I'm not entirely sure where Chris Petty was from, but when I first met him through racing in the midwest and then at the Olympic Training Center (OTC) in Colorado Springs, he was living in Champaign, Illinois, and rode for the Spirits of St. Louis club sponsored by Maplewood Bike Shop. Shunned by many because they thought him of poor personal habits or believed him to be a fool, I got to know Chris from several international trips with him, and know these things not to be true. Possessed of a tremendous work ethic and no lack of talent, Chris was a tower of strength whose only obstacles in the sport were opportunity and perhaps his own head.

In 1989, the federation tried to field its own trade team, Team USA, because they didn't want to have to depend on trade teams to provide riders. As a part of this, the federation held a training camp in the winter to select the members (in fact, it was clear they had already chosen them...they were already in permanent residence in the OTC). The camp was brutal, we were woken at 7:00 am, and immediately outside for light exercise followed by breakfast and a ride (cyclocross if it was snowing too much). After lunch we had gym work consisting of some sort of calisthenics along with a court game (volleyball, basketball). Then it was an hour or two of free time before the evening workout, sometimes running, sometimes water polo. By then it would be 7 pm. We would have dinner and then free time before going to sleep. While all that may sound fun, day after day for almost three months, people were dropping like flies due to exhaustion and injury. Chris Petty, by a wide margin, was the only one who completed every workout.

As if stunned that anyone had actually completed their insane program (said to mimic the Soviet training system, which no one believed), they actually gave Chris a spot on Team USA, the only person granted a spot via the camp (not pre-selected). This may have seemed a great opportunity, but it actually wrecked poor Chris because while it guaranteed him access to top races and eliminated the problem of money, it also robbed him of his freedom.

When someone pays you just enough to make you comfortable to race bikes, you end up feeling beholden to them.  The riders housed at the OTC were under the microscope. They tell you that little things, little habits that don't really matter all add up and sabotage your efforts to be the best athlete you can.  They try to teach you to act differently. I think for Chris the scrutiny was too much, and it it killed his desire to race because it took away the fun of it when people kept telling him he was doing things wrong, or that he had to act or behave in certain ways. Not that Chris was inclined to act or behave badly normally, just that he was being required to act and behave unnaturally. In domestic racing Chris seemed to struggle uncharacteristically that year, but he had some bright spots internationally. He seemed a bit subdued on the month-long Italy/Peace Race trip, but then he won the prologue of the Giro Della Regioni. He seemed a lot more his old self on the trip to Guatemala where he had more freedom and our team manager on that trip, Bill Woodul, encouraged that sort of thing.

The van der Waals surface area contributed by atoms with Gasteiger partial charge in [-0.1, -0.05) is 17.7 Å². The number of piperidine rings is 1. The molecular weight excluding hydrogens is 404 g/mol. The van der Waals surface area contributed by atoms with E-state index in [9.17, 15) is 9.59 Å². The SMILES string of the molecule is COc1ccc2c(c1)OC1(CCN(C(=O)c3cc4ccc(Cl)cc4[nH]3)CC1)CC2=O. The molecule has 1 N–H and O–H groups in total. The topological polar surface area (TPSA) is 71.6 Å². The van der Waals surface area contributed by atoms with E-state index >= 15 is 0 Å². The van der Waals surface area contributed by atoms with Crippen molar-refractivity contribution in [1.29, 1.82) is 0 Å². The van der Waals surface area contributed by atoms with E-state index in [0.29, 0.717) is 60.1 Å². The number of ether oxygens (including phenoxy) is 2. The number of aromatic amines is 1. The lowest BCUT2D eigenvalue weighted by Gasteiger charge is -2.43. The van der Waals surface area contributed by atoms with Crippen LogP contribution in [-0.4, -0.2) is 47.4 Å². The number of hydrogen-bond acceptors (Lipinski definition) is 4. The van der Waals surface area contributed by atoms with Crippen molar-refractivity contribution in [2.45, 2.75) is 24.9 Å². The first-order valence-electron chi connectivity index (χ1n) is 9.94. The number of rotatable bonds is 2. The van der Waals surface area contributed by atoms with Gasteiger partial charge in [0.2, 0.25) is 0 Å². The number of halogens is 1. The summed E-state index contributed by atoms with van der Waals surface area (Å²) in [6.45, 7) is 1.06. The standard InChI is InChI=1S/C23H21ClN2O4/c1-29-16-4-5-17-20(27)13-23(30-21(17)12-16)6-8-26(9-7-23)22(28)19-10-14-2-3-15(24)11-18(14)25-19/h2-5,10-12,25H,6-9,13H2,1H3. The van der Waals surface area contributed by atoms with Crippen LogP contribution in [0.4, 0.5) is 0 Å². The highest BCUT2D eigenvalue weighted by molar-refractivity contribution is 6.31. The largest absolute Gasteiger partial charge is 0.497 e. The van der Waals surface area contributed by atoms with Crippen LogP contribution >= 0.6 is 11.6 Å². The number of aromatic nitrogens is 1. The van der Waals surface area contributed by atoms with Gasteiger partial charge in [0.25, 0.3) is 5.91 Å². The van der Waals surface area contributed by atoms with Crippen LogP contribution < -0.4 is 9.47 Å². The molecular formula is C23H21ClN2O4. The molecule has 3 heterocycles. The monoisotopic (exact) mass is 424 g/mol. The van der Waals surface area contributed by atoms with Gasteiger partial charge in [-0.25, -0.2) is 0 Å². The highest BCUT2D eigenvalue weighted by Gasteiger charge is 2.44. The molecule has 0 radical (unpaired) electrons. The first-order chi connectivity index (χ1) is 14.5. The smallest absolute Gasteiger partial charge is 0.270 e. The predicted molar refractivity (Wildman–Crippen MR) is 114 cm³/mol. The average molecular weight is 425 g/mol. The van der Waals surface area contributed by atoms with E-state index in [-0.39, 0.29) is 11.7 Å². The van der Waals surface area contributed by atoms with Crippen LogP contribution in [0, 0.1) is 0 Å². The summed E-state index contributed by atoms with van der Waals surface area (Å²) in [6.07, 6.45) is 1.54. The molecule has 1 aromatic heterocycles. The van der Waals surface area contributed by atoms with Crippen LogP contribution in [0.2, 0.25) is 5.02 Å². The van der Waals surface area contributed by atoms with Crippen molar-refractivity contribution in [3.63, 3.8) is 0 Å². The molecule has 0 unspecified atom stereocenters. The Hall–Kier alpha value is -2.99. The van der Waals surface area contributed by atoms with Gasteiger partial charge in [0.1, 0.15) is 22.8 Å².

The Team USA project lasted only one year, really. It continued in a fashion with a track program, but for the road it was over. I can't remember where Chris wound up riding after that, but he disappeared after a couple more years, in the end a victim, no doubt, of the cruelty of the sport along with the grinding poverty. Those in command of the sport at the time were loathe to give him another chance when they had the Team USA example as evidence. I can only guess where he could have gone if given opportunity with fewer strings attached. 

The fall season prior to gaining the spot on Team USA, Chris entered the Spenco 500, a continuous 500 mile race which I believe served as a qualifier for the Race Across America. I don't know that Chris had any interest in ultramarathon races, but I think he was simply after the big paycheck for winning. His rear derailleur cable snapped about half way through, but he kept on with only a 53 or 42x12 for gear choices. He won by a commanding margin. His toughness and ability were remarkable. The results he gained on Team USA belied his true potential that was evident when he was on his own. The failure to recognize how to groom the talent properly was simply another lost opportunity for the sport in the United States.